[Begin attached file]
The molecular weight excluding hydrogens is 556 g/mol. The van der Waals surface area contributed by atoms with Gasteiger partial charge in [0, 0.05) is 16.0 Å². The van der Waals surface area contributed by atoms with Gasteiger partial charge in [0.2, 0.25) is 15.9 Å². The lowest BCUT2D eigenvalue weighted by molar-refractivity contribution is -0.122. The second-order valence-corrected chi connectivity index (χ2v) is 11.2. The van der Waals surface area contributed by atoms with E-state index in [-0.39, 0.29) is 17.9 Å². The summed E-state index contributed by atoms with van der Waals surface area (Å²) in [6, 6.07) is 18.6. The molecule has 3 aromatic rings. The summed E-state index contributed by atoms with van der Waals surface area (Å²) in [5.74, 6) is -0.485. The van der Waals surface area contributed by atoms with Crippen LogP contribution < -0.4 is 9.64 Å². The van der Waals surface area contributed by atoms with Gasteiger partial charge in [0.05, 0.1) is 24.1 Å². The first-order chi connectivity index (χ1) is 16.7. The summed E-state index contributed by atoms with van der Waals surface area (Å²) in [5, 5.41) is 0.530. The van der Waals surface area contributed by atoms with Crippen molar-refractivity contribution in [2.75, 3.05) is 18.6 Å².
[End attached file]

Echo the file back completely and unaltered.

The molecular weight excluding hydrogens is 556 g/mol. The van der Waals surface area contributed by atoms with Gasteiger partial charge in [0, 0.05) is 16.0 Å². The van der Waals surface area contributed by atoms with Gasteiger partial charge in [0.2, 0.25) is 15.9 Å². The lowest BCUT2D eigenvalue weighted by molar-refractivity contribution is -0.122. The second-order valence-corrected chi connectivity index (χ2v) is 11.2. The van der Waals surface area contributed by atoms with E-state index in [-0.39, 0.29) is 17.9 Å². The summed E-state index contributed by atoms with van der Waals surface area (Å²) in [6, 6.07) is 18.6. The molecule has 3 aromatic rings. The summed E-state index contributed by atoms with van der Waals surface area (Å²) in [5.74, 6) is -0.485. The van der Waals surface area contributed by atoms with Crippen LogP contribution < -0.4 is 9.64 Å². The van der Waals surface area contributed by atoms with Gasteiger partial charge in [0.05, 0.1) is 24.1 Å². The first-order chi connectivity index (χ1) is 16.7. The summed E-state index contributed by atoms with van der Waals surface area (Å²) in [5, 5.41) is 0.530. The van der Waals surface area contributed by atoms with Crippen molar-refractivity contribution in [2.75, 3.05) is 18.6 Å².